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Jen Alic

Jen Alic

 

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Why Canadian Crude is the Cheapest in the World

Canadian crude prices are at their lowest levels against Brent-priced crude in 10 months, reaching a new market low on Friday and trading last week at under $50/barrel.

This is less than half the price of international Brent-priced crude. Why?

•    Refining capacity isn’t evolving fast enough
•    Supply is increasing
•    Pipeline capacity is a bit tight

On Friday, West Canada Select has fallen $5.50 to a discount of $42.50/barrel. A key reason for this was the announcement by BP Plc (BP/) that it would delay a project to run ore heavy oil at its Whiting refining in Indiana for at least three months

BP’s project aims to convert a heavy crude processing unit with a 225,000-barrel/day capacity to enable 420,000 bpd capacity for processing Canadian crude. Originally, that was to be completed in the first half of 2013. The timeline has now been pushed to the second half of 2013.

Refining is a problem for Canadian crude. Production has picked up, but refining capacity lacks the same evolutionary momentum.

Pipeline capacity also has investors worried.

Related Article: What does the Future "Really" Hold for US Oil Production?

Canada’s Imperial Oil Ltd is now preparing to launch operations at another new oil sands site—Kearl—and is expecting to produce another 110,000 bpd of bitumen. This bitumen doesn’t need to be refined. It goes straight to the pipeline. Production should begin in January. Will there be enough pipeline capacity? Kearl’s addition to the flow will definitely make things tight.

Even in mid-November, Enbridge was saying its pipelines were already pretty much full.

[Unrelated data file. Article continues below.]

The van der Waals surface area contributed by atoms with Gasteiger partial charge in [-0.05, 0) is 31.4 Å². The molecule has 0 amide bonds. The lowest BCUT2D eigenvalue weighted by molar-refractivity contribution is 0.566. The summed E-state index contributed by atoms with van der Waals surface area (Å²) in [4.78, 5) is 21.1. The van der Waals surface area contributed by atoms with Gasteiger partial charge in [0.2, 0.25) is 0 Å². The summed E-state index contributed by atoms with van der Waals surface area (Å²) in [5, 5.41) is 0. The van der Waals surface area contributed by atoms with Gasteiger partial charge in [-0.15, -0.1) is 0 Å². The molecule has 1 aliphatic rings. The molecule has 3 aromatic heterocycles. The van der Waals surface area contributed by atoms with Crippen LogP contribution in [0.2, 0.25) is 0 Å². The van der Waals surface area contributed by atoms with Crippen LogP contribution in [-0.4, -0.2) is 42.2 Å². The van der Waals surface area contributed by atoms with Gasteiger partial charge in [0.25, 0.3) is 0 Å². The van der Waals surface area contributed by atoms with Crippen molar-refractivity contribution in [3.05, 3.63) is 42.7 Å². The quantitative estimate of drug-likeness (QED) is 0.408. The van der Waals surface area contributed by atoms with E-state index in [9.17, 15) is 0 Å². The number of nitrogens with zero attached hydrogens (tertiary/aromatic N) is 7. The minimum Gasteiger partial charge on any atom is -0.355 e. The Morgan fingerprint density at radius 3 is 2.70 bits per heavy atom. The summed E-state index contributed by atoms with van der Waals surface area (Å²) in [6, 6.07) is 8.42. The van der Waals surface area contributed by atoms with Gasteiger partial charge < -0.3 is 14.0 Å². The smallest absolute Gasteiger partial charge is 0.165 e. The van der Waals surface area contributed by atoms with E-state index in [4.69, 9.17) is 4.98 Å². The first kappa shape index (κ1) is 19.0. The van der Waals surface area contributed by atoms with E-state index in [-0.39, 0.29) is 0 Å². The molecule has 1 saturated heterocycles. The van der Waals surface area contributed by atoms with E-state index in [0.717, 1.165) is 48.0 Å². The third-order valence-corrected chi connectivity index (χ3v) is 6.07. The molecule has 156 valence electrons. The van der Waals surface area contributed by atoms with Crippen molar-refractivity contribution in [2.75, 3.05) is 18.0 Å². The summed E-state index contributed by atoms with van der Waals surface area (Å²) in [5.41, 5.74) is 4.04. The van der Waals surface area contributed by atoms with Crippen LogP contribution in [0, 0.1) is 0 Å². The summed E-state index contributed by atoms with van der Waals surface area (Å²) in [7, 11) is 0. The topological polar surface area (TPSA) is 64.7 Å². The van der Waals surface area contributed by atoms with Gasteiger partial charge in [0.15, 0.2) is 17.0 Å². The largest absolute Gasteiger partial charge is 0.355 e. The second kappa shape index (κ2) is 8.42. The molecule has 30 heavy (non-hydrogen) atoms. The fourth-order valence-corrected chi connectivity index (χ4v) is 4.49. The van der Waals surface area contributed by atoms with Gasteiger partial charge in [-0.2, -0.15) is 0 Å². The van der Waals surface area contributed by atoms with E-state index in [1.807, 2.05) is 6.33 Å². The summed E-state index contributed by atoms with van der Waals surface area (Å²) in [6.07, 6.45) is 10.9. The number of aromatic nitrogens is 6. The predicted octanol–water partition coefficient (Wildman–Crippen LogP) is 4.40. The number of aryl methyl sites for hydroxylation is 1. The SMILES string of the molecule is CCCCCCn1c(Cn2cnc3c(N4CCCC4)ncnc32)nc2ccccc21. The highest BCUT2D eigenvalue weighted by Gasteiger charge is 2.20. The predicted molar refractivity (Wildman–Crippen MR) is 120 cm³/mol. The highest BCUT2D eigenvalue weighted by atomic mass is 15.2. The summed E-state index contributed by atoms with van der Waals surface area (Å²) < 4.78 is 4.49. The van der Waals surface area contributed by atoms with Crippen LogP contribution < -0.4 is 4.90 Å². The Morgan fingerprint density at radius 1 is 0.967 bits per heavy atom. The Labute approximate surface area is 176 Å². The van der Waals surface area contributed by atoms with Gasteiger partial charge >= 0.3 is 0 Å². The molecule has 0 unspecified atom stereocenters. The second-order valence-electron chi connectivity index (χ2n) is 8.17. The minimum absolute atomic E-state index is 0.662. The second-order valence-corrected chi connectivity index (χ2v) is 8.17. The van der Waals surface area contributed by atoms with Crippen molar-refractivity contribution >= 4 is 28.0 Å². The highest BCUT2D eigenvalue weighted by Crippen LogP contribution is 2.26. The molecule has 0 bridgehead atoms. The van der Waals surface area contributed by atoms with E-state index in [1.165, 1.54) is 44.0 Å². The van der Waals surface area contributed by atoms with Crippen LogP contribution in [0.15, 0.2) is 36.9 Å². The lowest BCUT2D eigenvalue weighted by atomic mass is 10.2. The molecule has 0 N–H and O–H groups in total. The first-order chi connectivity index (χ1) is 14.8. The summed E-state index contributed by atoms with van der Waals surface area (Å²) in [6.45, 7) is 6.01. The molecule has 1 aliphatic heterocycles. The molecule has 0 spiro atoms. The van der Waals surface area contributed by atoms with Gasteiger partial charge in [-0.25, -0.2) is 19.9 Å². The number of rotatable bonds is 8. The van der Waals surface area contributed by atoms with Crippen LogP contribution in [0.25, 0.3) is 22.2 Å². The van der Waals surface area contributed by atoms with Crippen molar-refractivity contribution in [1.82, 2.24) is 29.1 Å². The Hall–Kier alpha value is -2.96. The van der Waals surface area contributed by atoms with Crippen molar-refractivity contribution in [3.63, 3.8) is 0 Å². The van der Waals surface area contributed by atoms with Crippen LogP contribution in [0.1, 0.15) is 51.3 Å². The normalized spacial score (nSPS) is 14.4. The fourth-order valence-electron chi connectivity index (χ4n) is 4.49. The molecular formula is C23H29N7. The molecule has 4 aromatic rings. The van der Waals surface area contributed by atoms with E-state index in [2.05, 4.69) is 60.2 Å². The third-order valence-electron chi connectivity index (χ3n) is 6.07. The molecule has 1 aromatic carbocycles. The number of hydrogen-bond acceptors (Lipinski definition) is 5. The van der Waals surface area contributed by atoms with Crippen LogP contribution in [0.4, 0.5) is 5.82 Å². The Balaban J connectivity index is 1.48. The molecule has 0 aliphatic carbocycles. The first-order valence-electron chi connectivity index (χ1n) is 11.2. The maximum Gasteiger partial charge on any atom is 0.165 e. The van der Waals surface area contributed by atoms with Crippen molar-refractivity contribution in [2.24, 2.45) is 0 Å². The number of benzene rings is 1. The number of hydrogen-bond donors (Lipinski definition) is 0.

According to the Globe and Mail, analysts have estimated that Canada could run out of export pipeline room sometime between 2014 and 2018. Enbridge seems to think that time is already upon us. The pipeline operator also thinks that there won’t be any boost in capacity until the end of next year—at the earliest. This could mean a serious cut in profits due to backed up oil.

So right now, while production is steadily increasing, the game is all about finding new ways to market—not only for Canadian crude but increasing volumes coming out of North Dakota.

It’s clear, then, why Canada is so desperate to see the beleaguered Keystone XL pipeline clear the remaining hurdles in the US.

But there’s always an investment gem to be dug up under these heavy surfaces. Keith Schaefer, published of the specialized Oil and Gas Investments Bulletin, says that while the rising oil sands production is causing discounts for other Canadian oil producers, there is one exception to this rule—and it’s a good one.

In his latest missive, Schaefer notes that there is “one small group of producers selling their product for $14/barrel above WTI. It’s the single most valuable hydrocarbon in all of North America—not just Canada [and] it’s wildly profitable […] trading closer to Brent pricing than anything else in North America”.

The clincher is that it’s not oil—it’s natural gas.

By. Jen Alic of Oilprice.com




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